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An excerpt from www.HouseOfNames.com archives copyright 2000 - 2017


The Ashbrack name has descended through the generations from the ancient Anglo-Saxon culture. Their name comes from having lived in Gloucestershire, in the village of Ashbrook. The name was originally rendered in the Old English from esbrock, a word indicating a place where ash trees grew by a stream or brook.

Ashbrack Early Origins



The surname Ashbrack was first found in Gloucestershire, at Ashbrook, listed as Esbroc and Estbroce in the Domesday Book. [1]CITATION[CLOSE]
Williams, Dr Ann. And G.H. Martin, Eds., Domesday Book A Complete Translation. London: Penguin, 1992. Print. (ISBN 0-141-00523-8)
At that time, Esbroc was part of the Gersdones hundred, land held by Durand of Gloucester and was the size of one hide, land enough for one household with one plough, one border and one slave. However, the reference also lists Estbroce in the same Hundred, but smaller in size at a virgate which was one-quarter of a hide in size and held by Humphrey the Chamberlain. Today, little evidence is found of Ashbrook, Gloucestershire.

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Ashbrack Spelling Variations


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Ashbrack Spelling Variations



Only recently has spelling become standardized in the English language. As the English language evolved in the Middle Ages, the spelling of names changed also. The name Ashbrack has undergone many spelling variations, including Ashbrooke, Ashbrook, Ashbrock, Ashbruck, Ashbroc, Ashbruc, Assebroc, Aschbroc and many more.

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Ashbrack Early History


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Ashbrack Early History



This web page shows only a small excerpt of our Ashbrack research. Another 439 words (31 lines of text) covering the years 1086, 1190, 1218, 1258, 1265, 1353 and 1798 are included under the topic Early Ashbrack History in all our PDF Extended History products and printed products wherever possible.

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Ashbrack Early Notables (pre 1700)


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Ashbrack Early Notables (pre 1700)



More information is included under the topic Early Ashbrack Notables in all our PDF Extended History products and printed products wherever possible.

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The Great Migration


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The Great Migration



To escape the unstable social climate in England of this time, many families boarded ships for the New World with the hope of finding land, opportunity, and greater religious and political freedom. Although the voyages were expensive, crowded, and difficult, those families that arrived often found greater opportunities and freedoms than they could have experienced at home. Many of those families went on to make significant contributions to the rapidly developing colonies in which they settled. Early North American records indicate many people bearing the name Ashbrack were among those contributors: John Ashbrook, who sailed to Maryland in 1646; Thomas Ashbrooke to Virginia in 1653; John Ashbrooke to Delaware in 1682; John Ashbrook to New Jersey in 1697.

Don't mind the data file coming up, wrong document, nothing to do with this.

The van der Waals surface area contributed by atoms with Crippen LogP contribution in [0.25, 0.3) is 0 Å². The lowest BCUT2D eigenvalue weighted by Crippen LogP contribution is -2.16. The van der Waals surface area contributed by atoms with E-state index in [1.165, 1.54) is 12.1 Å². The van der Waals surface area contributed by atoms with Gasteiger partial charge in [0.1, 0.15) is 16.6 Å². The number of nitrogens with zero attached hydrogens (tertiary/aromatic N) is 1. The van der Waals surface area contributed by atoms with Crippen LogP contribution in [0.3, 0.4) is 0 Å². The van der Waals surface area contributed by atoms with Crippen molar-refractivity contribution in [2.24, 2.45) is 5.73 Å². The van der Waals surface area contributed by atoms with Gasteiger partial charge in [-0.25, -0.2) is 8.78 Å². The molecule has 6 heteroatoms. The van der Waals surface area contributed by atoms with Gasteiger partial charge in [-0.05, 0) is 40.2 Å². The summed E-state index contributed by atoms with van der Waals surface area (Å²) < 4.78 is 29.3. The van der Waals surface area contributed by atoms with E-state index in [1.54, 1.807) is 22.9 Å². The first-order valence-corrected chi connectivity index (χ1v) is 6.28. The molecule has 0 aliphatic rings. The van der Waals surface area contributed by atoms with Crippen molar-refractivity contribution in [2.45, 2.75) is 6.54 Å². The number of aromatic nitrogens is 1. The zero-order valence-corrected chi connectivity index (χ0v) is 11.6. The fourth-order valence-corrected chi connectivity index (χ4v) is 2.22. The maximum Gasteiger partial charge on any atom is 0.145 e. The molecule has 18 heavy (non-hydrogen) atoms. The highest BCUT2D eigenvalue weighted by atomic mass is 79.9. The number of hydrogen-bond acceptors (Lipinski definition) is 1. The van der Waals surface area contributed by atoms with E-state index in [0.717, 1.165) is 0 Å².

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Ashbrack Family Crest Products


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Ashbrack Family Crest Products




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See Also


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See Also




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Citations


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Citations



  1. ^ Williams, Dr Ann. And G.H. Martin, Eds., Domesday Book A Complete Translation. London: Penguin, 1992. Print. (ISBN 0-141-00523-8)

Other References

  1. Williams, Dr Ann. And G.H. Martin, Eds. Domesday Book A Complete Translation. London: Penguin, 1992. Print. (ISBN 0-141-00523-8).
  2. The Norman People and Their Existing Descendants in the British Dominions and the United States Of America. Baltimore: Genealogical Publishing, 1975. Print. (ISBN 0-8063-0636-X).
  3. Bullock, L.G. Historical Map of England and Wales. Edinburgh: Bartholomew and Son, 1971. Print.
  4. Robb H. Amanda and Andrew Chesler. Encyclopedia of American Family Names. New York: Haper Collins, 1995. Print. (ISBN 0-06-270075-8).
  5. Browning, Charles H. Americans of Royal Descent. Baltimore: Genealogical Publishing. Print.
  6. Williams, Dr Ann. And G.H. Martin . Domesday Book A Complete Translation. London: Penguin, 1992. Print. (ISBN 0-141-00523-8).
  7. Best, Hugh. Debrett's Texas Peerage. New York: Coward-McCann, 1983. Print. (ISBN 069811244X).
  8. Shirley, Evelyn Philip. Noble and Gentle Men of England Or Notes Touching The Arms and Descendants of the Ancient Knightley and Gentle Houses of England Arranged in their Respective Counties 3rd Edition. Westminster: John Bowyer Nichols and Sons, 1866. Print.
  9. Leeson, Francis L. Dictionary of British Peerages. Baltimore: Genealogical Publishing, 1986. Print. (ISBN 0-8063-1121-5).
  10. Chadwick, Nora Kershaw and J.X.W.P Corcoran. The Celts. London: Penguin, 1790. Print. (ISBN 0140212116).
  11. ...

The Ashbrack Family Crest was acquired from the Houseofnames.com archives. The Ashbrack Family Crest was drawn according to heraldic standards based on published blazons. We generally include the oldest published family crest once associated with each surname.

This page was last modified on 15 April 2013 at 16:01.

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